Italian decendent turns family tragedies into triumph through American education


Joshua Boley/The Chart

Dr. John Battitori talks about his life as a second generation Italian growing up in small town Kansas during Experiencing Cultural Diversity in a Small Southeast Kansas Community in Corley Auditorium on Oct. 30.

The massive immigration of European settlers to the United States in the late 18th century included a large number of Italians who settled in southeast Kansas to take jobs as deep-shaft coal miners. Two of these families who followed the dream, the Battitori family and the Iager family, merged a generation later.

Dr. John Battitori, who addressed an audience at Corley auditorium Wednesday, Oct. 30 is a product of this merger. He is one of the featured themed semester speakers arranged by the Institute of International Studies for the Italian semester. Battitori is a second generation Italian-American and one of the first of his generation not working as a coal miner.

His presentation detailed the early history of his paternal grandfather Eduardo Battitori, along with his wife and sons, from the Tyrolean area of Italy, along their journey from Ellis Island to their new beginnings in Pittsburg, Kan.  

Battitori’s grandparents opened a restaurant and bar in West Mineral, Kan. called Broadway Café after Eduardo Battitori recovered from a skull fracture suffered in a mining accident.

“My other grandfather James Yager was killed in a rock fall in East Mineral,” said Battitori. “A nine foot by 1 and ½ inch slab of rock fell out of the ceiling and killed him.”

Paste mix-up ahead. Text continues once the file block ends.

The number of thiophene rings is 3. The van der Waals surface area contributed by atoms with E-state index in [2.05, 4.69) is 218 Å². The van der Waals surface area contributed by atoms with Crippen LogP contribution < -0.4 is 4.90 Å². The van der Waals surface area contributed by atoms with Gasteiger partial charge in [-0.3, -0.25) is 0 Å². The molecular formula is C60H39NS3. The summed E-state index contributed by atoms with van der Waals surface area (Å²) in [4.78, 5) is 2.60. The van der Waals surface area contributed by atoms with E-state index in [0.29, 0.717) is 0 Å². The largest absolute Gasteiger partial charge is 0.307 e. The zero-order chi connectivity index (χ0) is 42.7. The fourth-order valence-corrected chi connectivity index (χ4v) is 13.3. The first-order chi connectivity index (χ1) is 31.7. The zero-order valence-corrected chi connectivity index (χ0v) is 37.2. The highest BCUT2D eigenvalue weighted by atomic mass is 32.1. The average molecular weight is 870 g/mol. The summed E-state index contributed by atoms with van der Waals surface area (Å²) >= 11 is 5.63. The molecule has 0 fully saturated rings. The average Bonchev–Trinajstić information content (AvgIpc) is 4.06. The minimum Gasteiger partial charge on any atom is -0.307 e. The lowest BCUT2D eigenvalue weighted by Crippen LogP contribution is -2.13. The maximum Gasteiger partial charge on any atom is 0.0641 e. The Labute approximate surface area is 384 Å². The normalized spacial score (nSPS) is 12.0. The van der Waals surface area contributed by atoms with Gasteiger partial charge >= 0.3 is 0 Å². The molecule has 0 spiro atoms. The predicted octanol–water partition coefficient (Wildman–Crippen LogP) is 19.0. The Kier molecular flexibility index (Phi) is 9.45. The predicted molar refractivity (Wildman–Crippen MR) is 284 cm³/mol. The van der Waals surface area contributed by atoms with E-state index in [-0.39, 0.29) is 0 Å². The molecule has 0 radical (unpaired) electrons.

Battitori’s father quit school and began working in the mine to help out the family at the age of 12. “It was not uncommon at the time for children to go to work in the mines,” he said.

The Battitori family had returned to Italy for a visit when the First World War broke out. As naturalized citizens they were forced to remain until the war ended.  Before that could happen, the family suffered the tragedy of two deaths. Battitori’s grandfather and one uncle were killed in bomb accidents.

The family eventually returned to the US and life continued. Battitori said his uncle Joe, the youngest of that generation, was the first in the family to complete high school. The family knows the importance of education and all of the next two generations have earned college degrees.

Families of southeast Kan. all share the same values, said Battitori.

“We were taught, no handouts, you earn your way. We were taught to be humble. I can remember my dad telling me ‘You’re as good as anybody, but you’re no better.’ That stuck with me. Pride in your heritage, no matter whether you’re Italian, whether you’re Slovenian, or you’re Yugoslav it didn’t make any difference. Respect to all, especially your elders, and the importance of education.”